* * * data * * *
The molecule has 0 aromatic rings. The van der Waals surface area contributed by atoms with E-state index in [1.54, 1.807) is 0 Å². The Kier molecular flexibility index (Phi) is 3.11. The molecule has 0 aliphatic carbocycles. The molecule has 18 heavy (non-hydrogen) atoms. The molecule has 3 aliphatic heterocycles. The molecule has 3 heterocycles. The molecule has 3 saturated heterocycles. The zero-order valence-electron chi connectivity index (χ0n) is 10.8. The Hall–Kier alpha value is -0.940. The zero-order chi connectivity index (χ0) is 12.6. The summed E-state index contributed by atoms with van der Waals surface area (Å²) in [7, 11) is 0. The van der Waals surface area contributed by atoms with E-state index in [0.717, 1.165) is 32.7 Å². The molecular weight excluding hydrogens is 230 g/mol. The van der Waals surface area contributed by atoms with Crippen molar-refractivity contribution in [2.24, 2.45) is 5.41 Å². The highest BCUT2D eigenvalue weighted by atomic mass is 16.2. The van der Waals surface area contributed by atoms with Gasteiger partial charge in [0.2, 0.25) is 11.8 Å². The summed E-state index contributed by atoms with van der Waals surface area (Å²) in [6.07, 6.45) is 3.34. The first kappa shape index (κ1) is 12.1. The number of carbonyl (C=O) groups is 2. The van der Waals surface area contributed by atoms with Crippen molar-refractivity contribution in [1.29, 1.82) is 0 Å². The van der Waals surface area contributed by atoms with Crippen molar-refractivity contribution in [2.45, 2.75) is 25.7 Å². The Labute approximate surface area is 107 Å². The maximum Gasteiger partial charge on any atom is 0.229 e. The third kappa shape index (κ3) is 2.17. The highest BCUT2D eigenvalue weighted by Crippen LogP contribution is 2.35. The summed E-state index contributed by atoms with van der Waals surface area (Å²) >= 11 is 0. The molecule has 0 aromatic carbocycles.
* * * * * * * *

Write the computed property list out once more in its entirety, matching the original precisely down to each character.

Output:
The molecule has 0 aromatic rings. The van der Waals surface area contributed by atoms with E-state index in [1.54, 1.807) is 0 Å². The Kier molecular flexibility index (Phi) is 3.11. The molecule has 0 aliphatic carbocycles. The molecule has 18 heavy (non-hydrogen) atoms. The molecule has 3 aliphatic heterocycles. The molecule has 3 heterocycles. The molecule has 3 saturated heterocycles. The zero-order valence-electron chi connectivity index (χ0n) is 10.8. The Hall–Kier alpha value is -0.940. The zero-order chi connectivity index (χ0) is 12.6. The summed E-state index contributed by atoms with van der Waals surface area (Å²) in [7, 11) is 0. The van der Waals surface area contributed by atoms with E-state index in [0.717, 1.165) is 32.7 Å². The molecular weight excluding hydrogens is 230 g/mol. The van der Waals surface area contributed by atoms with Crippen molar-refractivity contribution in [2.24, 2.45) is 5.41 Å². The highest BCUT2D eigenvalue weighted by atomic mass is 16.2. The van der Waals surface area contributed by atoms with Gasteiger partial charge in [0.2, 0.25) is 11.8 Å². The summed E-state index contributed by atoms with van der Waals surface area (Å²) in [6.07, 6.45) is 3.34. The first kappa shape index (κ1) is 12.1. The number of carbonyl (C=O) groups is 2. The van der Waals surface area contributed by atoms with Crippen molar-refractivity contribution in [1.29, 1.82) is 0 Å². The van der Waals surface area contributed by atoms with Crippen molar-refractivity contribution in [2.45, 2.75) is 25.7 Å². The Labute approximate surface area is 107 Å². The maximum Gasteiger partial charge on any atom is 0.229 e. The third kappa shape index (κ3) is 2.17. The highest BCUT2D eigenvalue weighted by Crippen LogP contribution is 2.35. The summed E-state index contributed by atoms with van der Waals surface area (Å²) >= 11 is 0. The molecule has 0 aromatic carbocycles.